If you haven’t read my five-star review of The Raid: Redemption, let me just say: it’s one of the best action movies that I’ve seen in years. While the film itself is an entertaining experience, the story of how The Raid came to be is pretty intriguing in and of itself.
That story begins with a virtually unknown director named Gareth Evans, a trip to Indonesia that became a life-changing experience, and some truly great innovative action filmmaking born out of working with a bare-bones budget. Best of all: the story has a happy ending in the form of a truly fantastic – arguably classic – action/horror film (more on that genre combo later).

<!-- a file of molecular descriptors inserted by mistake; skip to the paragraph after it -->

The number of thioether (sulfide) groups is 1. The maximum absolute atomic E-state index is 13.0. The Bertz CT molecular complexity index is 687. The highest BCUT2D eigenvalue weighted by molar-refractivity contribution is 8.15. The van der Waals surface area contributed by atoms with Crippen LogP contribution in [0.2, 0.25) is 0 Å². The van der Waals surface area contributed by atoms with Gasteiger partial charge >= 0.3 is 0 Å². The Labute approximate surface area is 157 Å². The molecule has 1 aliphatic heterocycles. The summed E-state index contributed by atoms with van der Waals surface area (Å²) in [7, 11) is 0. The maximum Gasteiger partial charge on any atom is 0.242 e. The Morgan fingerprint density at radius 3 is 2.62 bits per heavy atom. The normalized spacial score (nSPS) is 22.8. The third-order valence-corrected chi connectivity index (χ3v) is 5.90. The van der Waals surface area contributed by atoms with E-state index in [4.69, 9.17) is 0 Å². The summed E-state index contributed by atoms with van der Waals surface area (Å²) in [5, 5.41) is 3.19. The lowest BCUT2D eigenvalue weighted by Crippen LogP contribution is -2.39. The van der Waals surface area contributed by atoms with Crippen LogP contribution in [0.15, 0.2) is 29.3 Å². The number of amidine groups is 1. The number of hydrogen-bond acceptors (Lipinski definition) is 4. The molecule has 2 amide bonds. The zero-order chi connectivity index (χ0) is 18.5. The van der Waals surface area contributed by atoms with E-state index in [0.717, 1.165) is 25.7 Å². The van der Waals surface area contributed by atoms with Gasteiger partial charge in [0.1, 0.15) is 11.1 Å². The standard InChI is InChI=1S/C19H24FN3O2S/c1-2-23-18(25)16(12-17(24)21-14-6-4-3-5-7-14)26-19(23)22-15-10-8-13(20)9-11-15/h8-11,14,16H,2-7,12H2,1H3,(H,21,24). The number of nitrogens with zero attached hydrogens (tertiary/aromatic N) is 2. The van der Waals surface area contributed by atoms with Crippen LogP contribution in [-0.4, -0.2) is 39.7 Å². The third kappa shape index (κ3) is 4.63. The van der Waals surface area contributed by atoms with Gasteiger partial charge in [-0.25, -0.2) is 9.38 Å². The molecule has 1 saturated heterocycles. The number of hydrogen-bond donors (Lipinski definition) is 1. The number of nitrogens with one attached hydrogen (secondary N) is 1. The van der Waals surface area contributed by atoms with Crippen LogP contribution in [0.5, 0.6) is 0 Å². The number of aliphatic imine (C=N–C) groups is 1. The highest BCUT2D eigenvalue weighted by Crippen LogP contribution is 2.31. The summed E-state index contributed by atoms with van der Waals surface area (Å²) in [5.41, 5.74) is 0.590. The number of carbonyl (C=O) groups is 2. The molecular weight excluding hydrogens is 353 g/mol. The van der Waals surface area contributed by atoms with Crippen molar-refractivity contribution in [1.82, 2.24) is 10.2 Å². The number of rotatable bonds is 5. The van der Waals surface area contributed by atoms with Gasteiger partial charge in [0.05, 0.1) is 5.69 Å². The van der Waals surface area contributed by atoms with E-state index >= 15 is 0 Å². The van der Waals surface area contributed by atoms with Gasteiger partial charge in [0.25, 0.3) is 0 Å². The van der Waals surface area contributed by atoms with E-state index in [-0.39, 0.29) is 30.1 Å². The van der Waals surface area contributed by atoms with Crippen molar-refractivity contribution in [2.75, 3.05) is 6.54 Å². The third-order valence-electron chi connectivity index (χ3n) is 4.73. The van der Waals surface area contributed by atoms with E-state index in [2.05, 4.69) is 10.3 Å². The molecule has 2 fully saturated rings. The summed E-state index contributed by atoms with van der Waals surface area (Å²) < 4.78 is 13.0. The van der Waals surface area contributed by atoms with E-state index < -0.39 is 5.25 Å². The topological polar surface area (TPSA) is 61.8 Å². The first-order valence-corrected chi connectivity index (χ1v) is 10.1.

We sat down with Evans during the press day for The Raid: Redemption, to pick the director’s brain about how he went about creating such an awesome and unique action movie experience, how he made so much from so little, and what his (much brighter) future holds – specifically in regards to the recently-announced sequel to The Raid (tentatively titled “Berandal“):
Screen Rant: Tell us what your intention was when you went in to put this project together.
Gareth Evans: Well I came to it on the back of making a film out in Indonesia called ‘Merantau.’ After that I kind of wanted to do a different film – I wanted to do a bigger-budget film – but the climate in Indonesia for film financing was really bad. So we spent about a year and a half trying to get the money up, but we couldn’t get it, it was just impossible. So ‘The Raid’ ended up becoming the ‘Plan B’ project – it was the backup thing. And it was something we knew we had to design on a budget, where we could afford to do it, and so that kind of formed into ‘let’s shoot it all in one building.’